The odyssey of finding a parking space after arriving at a destination is one of the great frustrations of driving, and is a major contributor to urban congestion. INRIX parking analytics, drawing on historical availability rates, can effectively predict the probability of finding a space an any given block in a city.

The ability to find a spot, or lack thereof, can indicate whether parking regulations are working as intended and if changes are needed for a well-functioning market. Frequently, the prevalence of free or underpriced parking results in acute shortages.

This analysis looks at parking probability by time of day and day of week in lower Manhattan. From this analysis, clear trends emerge, indicating demand for a tailored approach to realize efficient on street parking conditions. The goal of parking regulations should be to guarantee space availability in order to prevent unnecessary ‘cruising’ for spaces and provide drivers with predictable trip times.

Area of Study

The below table reveals the probability of finding an open space amongst more than 5100 spaces, depending upon the time of day and day of week. Roughly 2000 are paid spaces versus 3100 free.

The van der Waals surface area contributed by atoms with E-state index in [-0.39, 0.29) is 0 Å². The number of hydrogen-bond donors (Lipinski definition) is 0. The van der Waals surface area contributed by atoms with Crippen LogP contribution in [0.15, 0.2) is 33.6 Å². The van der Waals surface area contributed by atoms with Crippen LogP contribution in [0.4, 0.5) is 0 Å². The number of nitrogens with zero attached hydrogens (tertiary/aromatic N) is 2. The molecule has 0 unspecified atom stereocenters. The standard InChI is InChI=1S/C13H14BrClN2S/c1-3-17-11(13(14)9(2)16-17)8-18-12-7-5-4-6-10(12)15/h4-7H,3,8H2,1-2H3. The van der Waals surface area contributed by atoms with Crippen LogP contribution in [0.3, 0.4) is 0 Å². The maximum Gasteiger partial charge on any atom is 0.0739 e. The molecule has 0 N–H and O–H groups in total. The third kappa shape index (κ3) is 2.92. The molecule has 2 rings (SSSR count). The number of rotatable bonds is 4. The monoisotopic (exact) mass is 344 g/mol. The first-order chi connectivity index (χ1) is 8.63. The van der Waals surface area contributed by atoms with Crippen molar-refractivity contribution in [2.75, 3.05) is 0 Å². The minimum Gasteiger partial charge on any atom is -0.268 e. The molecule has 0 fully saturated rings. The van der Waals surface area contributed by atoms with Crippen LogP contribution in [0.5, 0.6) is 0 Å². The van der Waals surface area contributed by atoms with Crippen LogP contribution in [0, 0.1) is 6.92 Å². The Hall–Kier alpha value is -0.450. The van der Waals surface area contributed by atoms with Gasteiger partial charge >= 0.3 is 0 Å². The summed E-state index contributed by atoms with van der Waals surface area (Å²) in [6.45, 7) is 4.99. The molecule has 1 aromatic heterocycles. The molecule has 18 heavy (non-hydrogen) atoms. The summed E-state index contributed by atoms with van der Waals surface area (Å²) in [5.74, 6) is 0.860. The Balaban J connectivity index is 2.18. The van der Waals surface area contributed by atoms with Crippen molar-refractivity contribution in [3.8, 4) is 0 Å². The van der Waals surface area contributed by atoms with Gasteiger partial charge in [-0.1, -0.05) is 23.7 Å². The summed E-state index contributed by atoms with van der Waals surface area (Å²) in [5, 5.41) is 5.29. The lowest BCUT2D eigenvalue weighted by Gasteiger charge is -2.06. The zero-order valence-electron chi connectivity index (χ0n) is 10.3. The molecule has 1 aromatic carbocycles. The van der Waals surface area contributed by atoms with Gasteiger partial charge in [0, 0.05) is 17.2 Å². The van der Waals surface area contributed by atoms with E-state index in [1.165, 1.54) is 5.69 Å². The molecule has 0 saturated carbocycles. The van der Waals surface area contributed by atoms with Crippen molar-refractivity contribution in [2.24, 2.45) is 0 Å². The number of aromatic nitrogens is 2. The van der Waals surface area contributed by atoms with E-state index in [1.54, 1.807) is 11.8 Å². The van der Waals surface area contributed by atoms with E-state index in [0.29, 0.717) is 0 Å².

Probability of Finding a Space

Day 12:00 AM 8:00 AM 12:00 PM 4:00 PM 8:00 PM
Wednesday 67% 45% 30% 47% 46%
Friday 70% 48% 32% 45% 32%
Saturday 67% 52% 34% 37% 25%


Unsurprisingly, street parking in lower Manhattan is very difficult during most hours of the day. However, the difficulty of finding spaces Friday and Saturday evenings versus Wednesday, a ‘normal’ weekday, stands out.

Within the area studied, paid spaces cost $4.00 for the first hour and $6.75 for the second hour. While there is a positive correlation between the presence of paid spaces and likelihood of finding a space, the very low likelihood of finding a space indicates the rates are set too low.

Although the inability to find a space itself is an inconvenience – and more importantly, contributing to traffic, lost time, and increased pollution – the presence of both free and paid spaces means drivers will likely forego available pay spaces, instead loitering to find an open free space. While they may save in terms of parking fees, the presence of cars on the road incurs costs. To guarantee availability, and prevent unnecessary ‘cruising,’ a reconsideration of the prevalence of free spaces and pricing is necessary.